The religious establishment’s rhetoric is unable to accommodate the requirements of development. In its view, this need must always remain subordinate to the requirements of this rhetoric. This leads to an awkward situation: Religious scholars, who once were the state’s only learned people and are now considered its preeminent erudite class, are unable to keep up with the development of state and society. Still, the state is wary of widening the chasm between it and the religious establishment, and continues to nurture development in the hope that the establishment will one day change its stances.

This brings us back to the king’s recent speech. He reprimanded the scholars’ silence toward ongoing regional events, in particular the spread of violence and terrorism, the expanding range of transnational jihadist organizations and the potential threat they pose to the kingdom. From this vantage point, one might get the misguided impression that the religious establishment’s stance on those events differs from that of the state. In reality, the establishment’s opinion on this and other issues is completely consistent with the state's.

Where, then, is the point of contention? The Salafist religious ideology takes precedence in the establishment's fatwas and opinions. Political issues that cannot be ideologically determined pursuant to those standards are left for the king. The establishment fully obeys his decisions in that regard. As a result, the scholars are silent concerning pending issues of the state because they would rather adhere to the king's opinions.​ I may further venture to say that the scholars completely agree with the state’s stance toward the Muslim Brotherhood, for example. For instance, they reject, from a purely unwavering Salafist viewpoint, the activism of this movement, as well as its politics and ambition to attain power. However, they do not see the Brotherhood as a terrorist organization. Characterizing it as such would require an ideological and doctrinal adaptation that, according to scholars, requires exonerating proof.

In other words, the scholars lack the analytical reasons or the political jurisprudence needed to take such a stance. This in itself is another indication of the establishment’s weakness. This could be compared to the scholars' position during the 19th-century civil war that ravaged the second Saudi state. One should also review the words of Abdul Latif bin Abdul Rahman, the most prominent Wahhabi of the time.

Abdul Rahman wrote: “During the days of the most prominent of imams, historical events did take place that were similar to those currently occurring in Najd. The usurper’s rule became enshrined through the blessing of religious scholars. … Then, Saud bin Faisal passed away and people grew restless. We feared sedition and licentiousness of all kinds, until the learned wise men appointed Abdul Rahman bin Faisal as ruler.”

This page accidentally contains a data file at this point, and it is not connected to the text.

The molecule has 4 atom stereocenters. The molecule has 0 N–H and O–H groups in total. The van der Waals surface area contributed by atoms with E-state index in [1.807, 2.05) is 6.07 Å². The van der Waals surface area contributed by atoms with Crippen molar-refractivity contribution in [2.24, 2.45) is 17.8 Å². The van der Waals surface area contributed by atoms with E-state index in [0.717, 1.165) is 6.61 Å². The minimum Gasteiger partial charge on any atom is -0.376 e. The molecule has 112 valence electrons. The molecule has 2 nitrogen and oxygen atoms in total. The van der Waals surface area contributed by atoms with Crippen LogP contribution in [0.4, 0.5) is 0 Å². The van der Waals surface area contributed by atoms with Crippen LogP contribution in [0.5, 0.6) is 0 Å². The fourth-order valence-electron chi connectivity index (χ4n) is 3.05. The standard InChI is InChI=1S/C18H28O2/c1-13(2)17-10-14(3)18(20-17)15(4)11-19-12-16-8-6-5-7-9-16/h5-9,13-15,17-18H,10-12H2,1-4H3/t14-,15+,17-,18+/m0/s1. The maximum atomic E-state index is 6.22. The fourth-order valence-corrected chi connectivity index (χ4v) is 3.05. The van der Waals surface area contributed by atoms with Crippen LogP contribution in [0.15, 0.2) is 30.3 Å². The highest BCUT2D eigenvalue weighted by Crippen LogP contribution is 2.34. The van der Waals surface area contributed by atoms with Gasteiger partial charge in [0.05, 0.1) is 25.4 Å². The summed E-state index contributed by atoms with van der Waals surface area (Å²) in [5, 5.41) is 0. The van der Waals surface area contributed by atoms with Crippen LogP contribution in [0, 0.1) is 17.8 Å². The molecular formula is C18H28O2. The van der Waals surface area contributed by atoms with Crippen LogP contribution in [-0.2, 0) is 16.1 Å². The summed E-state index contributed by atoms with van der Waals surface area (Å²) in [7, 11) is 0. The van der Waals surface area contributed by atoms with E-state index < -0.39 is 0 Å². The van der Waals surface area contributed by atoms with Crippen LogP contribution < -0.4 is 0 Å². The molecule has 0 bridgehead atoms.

This letter is one among many that show this man’s efforts, along with others, to avert the collapse of the state. Another long letter by Sheikh Hamad bin Atiq dealt with a dispute that arose between him and Saud bin Faisal. It read: “From Hamad bin Atiq to Imam Saud bin Faisal. Greetings. I have received, read and thought about your letter. It made me suspicious to the point that I thought it was not you who dictated it. It contained matters that no sane person would accept, and was full of lies that do not befit a man such as yourself.” ("Sunni Pearls of Wisdom," Vol. 9, 2004).

The letter reflected the stature of a religious scholar and, by extension, the religious establishment’s influence in society. Can you imagine a letter of this sort being sent to a contemporary Arab ruler? The establishment’s power was a reflection of the period’s state of affairs — its circumstances and conditions. The letter clearly expressed the true nature of those times, when the establishment was a relative force to be reckoned with.

Nowadays, that same establishment has fallen victim to the laws of nature, whereby religious establishments (and ideological ones in general) grow weaker with time as the state grows stronger and larger. The religious establishment is currently weak and irrelevant. It is unable to reflect the true nature of the current era — just its own situation.

Since it also is a state establishment, its weakness becomes reflected upon the state as a whole, even if unintentionally. As such, King Abdullah bin Abdulaziz’s criticism is entirely appropriate, but it should also be aimed at targets that go beyond the religious establishment.

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Found in: wahhabism, saudi arabia, salafist, religion and state, king abdullah bin abdulaziz al saud, fatwa